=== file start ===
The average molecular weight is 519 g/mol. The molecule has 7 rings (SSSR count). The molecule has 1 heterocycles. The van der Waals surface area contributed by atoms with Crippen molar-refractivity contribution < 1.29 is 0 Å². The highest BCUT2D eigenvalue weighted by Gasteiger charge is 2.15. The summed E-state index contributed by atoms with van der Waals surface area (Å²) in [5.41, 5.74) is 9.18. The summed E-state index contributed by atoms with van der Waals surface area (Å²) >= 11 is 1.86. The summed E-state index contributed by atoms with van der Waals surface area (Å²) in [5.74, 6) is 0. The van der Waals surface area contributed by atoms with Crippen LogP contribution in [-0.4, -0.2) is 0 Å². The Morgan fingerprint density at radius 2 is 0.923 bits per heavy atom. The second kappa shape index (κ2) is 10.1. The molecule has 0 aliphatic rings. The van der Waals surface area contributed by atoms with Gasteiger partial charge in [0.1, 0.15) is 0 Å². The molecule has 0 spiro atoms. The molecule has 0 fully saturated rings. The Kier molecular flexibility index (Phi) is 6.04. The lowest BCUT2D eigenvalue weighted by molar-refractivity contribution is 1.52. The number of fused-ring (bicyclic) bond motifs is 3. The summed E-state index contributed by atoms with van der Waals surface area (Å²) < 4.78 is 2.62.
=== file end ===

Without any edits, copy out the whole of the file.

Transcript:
The average molecular weight is 519 g/mol. The molecule has 7 rings (SSSR count). The molecule has 1 heterocycles. The van der Waals surface area contributed by atoms with Crippen molar-refractivity contribution < 1.29 is 0 Å². The highest BCUT2D eigenvalue weighted by Gasteiger charge is 2.15. The summed E-state index contributed by atoms with van der Waals surface area (Å²) in [5.41, 5.74) is 9.18. The summed E-state index contributed by atoms with van der Waals surface area (Å²) >= 11 is 1.86. The summed E-state index contributed by atoms with van der Waals surface area (Å²) in [5.74, 6) is 0. The van der Waals surface area contributed by atoms with Crippen LogP contribution in [-0.4, -0.2) is 0 Å². The Morgan fingerprint density at radius 2 is 0.923 bits per heavy atom. The second kappa shape index (κ2) is 10.1. The molecule has 0 aliphatic rings. The van der Waals surface area contributed by atoms with Gasteiger partial charge in [0.1, 0.15) is 0 Å². The molecule has 0 spiro atoms. The molecule has 0 fully saturated rings. The Kier molecular flexibility index (Phi) is 6.04. The lowest BCUT2D eigenvalue weighted by molar-refractivity contribution is 1.52. The number of fused-ring (bicyclic) bond motifs is 3. The summed E-state index contributed by atoms with van der Waals surface area (Å²) < 4.78 is 2.62.